Q: — sponsor? I’ve got several questions on this and maybe I can just package them into one or two. One is what was the problem to which McCain-Feingold was intended to be a solution? And then, what were the consequences of this new campaign finance legislation for the parties — for the political parties?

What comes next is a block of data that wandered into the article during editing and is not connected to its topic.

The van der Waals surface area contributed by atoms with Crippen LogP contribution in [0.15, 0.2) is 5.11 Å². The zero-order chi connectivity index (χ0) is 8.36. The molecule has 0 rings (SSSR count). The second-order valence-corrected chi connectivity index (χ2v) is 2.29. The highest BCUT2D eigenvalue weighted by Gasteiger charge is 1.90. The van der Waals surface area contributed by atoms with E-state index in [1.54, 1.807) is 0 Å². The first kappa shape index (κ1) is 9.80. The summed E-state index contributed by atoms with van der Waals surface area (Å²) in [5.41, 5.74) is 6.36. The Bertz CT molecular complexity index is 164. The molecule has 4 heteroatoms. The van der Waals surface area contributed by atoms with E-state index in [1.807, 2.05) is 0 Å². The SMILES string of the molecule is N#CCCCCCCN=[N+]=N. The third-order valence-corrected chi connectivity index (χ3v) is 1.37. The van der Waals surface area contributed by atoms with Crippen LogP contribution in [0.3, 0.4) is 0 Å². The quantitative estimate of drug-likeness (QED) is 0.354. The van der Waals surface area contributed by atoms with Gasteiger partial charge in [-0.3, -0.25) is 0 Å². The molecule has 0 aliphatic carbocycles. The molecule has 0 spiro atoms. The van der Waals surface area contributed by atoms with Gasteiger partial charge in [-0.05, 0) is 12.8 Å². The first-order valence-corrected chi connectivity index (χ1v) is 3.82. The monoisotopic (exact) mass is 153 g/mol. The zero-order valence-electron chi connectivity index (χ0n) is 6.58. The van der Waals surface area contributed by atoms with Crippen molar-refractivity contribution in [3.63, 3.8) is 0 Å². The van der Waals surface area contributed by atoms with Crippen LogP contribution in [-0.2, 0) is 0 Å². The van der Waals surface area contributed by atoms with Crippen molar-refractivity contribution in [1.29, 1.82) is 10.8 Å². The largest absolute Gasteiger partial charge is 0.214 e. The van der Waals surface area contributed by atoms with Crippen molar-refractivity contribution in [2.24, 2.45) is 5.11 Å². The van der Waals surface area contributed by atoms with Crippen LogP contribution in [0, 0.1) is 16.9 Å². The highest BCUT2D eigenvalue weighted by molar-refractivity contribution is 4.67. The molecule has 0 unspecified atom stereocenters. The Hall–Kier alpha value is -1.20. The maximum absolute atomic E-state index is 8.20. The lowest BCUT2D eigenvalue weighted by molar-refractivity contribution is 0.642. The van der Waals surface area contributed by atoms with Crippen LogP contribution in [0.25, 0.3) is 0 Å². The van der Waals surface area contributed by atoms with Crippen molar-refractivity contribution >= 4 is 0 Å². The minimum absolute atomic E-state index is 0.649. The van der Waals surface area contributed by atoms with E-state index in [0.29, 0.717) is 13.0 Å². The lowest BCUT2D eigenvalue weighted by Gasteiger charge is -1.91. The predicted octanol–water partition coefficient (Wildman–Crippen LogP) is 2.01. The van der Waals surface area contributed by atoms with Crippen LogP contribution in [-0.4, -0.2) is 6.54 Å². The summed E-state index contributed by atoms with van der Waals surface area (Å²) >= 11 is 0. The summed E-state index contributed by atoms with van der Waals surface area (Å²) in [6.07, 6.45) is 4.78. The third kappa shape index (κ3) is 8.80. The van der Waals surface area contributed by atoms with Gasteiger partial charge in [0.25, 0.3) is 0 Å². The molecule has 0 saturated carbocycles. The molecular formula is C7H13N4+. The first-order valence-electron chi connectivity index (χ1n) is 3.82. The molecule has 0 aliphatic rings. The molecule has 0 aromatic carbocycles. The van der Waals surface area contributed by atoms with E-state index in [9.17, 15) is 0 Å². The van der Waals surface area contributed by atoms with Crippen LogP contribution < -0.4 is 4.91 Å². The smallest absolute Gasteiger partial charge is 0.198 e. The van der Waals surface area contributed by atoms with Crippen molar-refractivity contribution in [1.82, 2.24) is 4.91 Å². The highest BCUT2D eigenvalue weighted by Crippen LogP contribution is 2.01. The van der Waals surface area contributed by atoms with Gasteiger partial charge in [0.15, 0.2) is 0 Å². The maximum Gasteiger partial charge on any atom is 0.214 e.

RYDER: Yes. Well, the problem that McCain-Feingold was attempting to solve is a pure fantasy in the minds [00:31:00] of people like Common Cause and the media and John McCain, and does not exist in the real world. And the problem that they thought they were trying to solve is that there’s an enormous amount of money in politics. And as I think George Will has pointed out from time to time, manufacturers spend more money advertising pet food annually than the combined total of all political campaign spending in a presidential year. And one would think that the fundamental issues of democracy in this country are somewhat more important than pet food. But, nonetheless,[00:32:00] there’s a group of people who think that money in politics is a terrible thing. And the problem with that theory is that money is like the Mississippi River, which we have blocked from view in this interview, but (laughter) the Mississippi River — you can put a dam across the Mississippi River and you’re not going to stop the water from flowing down to the Gulf of Mexico. Now, you may flood the State of Arkansas and you may divert it somewhere else, or you may back up some tributary, but you’re not going to stop the water from flowing from north to south and you’re not going to stop the flow of money into politics. As long as political actors are making decisions that affect the lives of American people — and that’s what they do — the American people, in various permutations and combinations [00:33:00] and organizations, are going to funnel money into the campaigns that select the people who act upon them. So what McCain-Feingold did, by banning soft money from the — banning — prohibiting the National Committees from soliciting or receiving unlimited contributions — commonly called soft money contributions — was to divert the flow of those soft money contributions to non-party organizations. And so you had –in 2004, you had the beginning of the phenomena of the outside groups — the 527s, so-called because of section 527 of the Internal Revenue Code, which permits a political organization to raise money without disclosing [00:34:00] much about them — and spending in unlimited amounts. And that was this Swift Boat Veterans for Truth that ran attack ads against John Kerry as independent expenditures — because they can’t be coordinated with the Bush campaign and they can’t be coordinated with the National Committee. So you’ve got these free actors kind of roaming around in the atomic universe of politics, spreading their own message. That trend has accelerated since 2004. And you’ve had a proliferation of 501(c)(4)s and then the Super PAC concept. And so you have a situation like you did in the 2012 Republican presidential primary, where one single individual — Sheldon Adelson, from Las Vegas [00:35:00] — was able to send tens of millions of dollars through a super PAC in support of Newt Gingrich as a candidate for the Republican nomination. And I do not think this is healthy for the American political system. I think we would be much better served if all that money were coming through the National Committee. And that’s because I think what political parties — when they do their job right — is they aggregate, mediate, and moderate various interests. Parties are coalitions of interests; they are not interests themselves. So in the Republican coalition, you have people who are strongly in support of Second Amendment rights; that’s their principal policy initiative. You have folks who want low taxes. You have folks who want less regulation. You want people – [00:36:00] you have people who are opposed to redefining marriage to include same-sex relationships. So you have all these different interests and they come together, aggregated in un– in one organization. And they often have to sit down at the table together and kind of mediate their differing priorities, and allocate resources based on the priority of winning as a coalition and not just winning as an individual interest. The other thing that happens when you have this aggregation is that because the coalition that is a national party has a long-term view of things, it’s not looking out just to this election. It’s looking out to this election, and the election after that, and the election after that. You know, both of our political parties have now been in business in this country for over 150 years. [00:37:00] They have a long — a far horizon that they’re looking at. The campaigns look only at the next election. And it’s amazing the number of these super PACs, 527s, and 501(c)– 501(c)(4)s that spring into being in an election year and then dissolve by December; they’re gone. They’re like, you know, toadstools after the rain. And so what you have — and so those outside groups behave, I think, like the factions that James Madison identified in Federalist number 10. You know, it’s a small group acting contrary to the public interest. And I think that when you can get all those factions to operate together as part of a coalition, I think it’s much healthier for the politics of America. So I think that that aspect [00:38:00] of McCain-Feingold was very injurious to the American political system.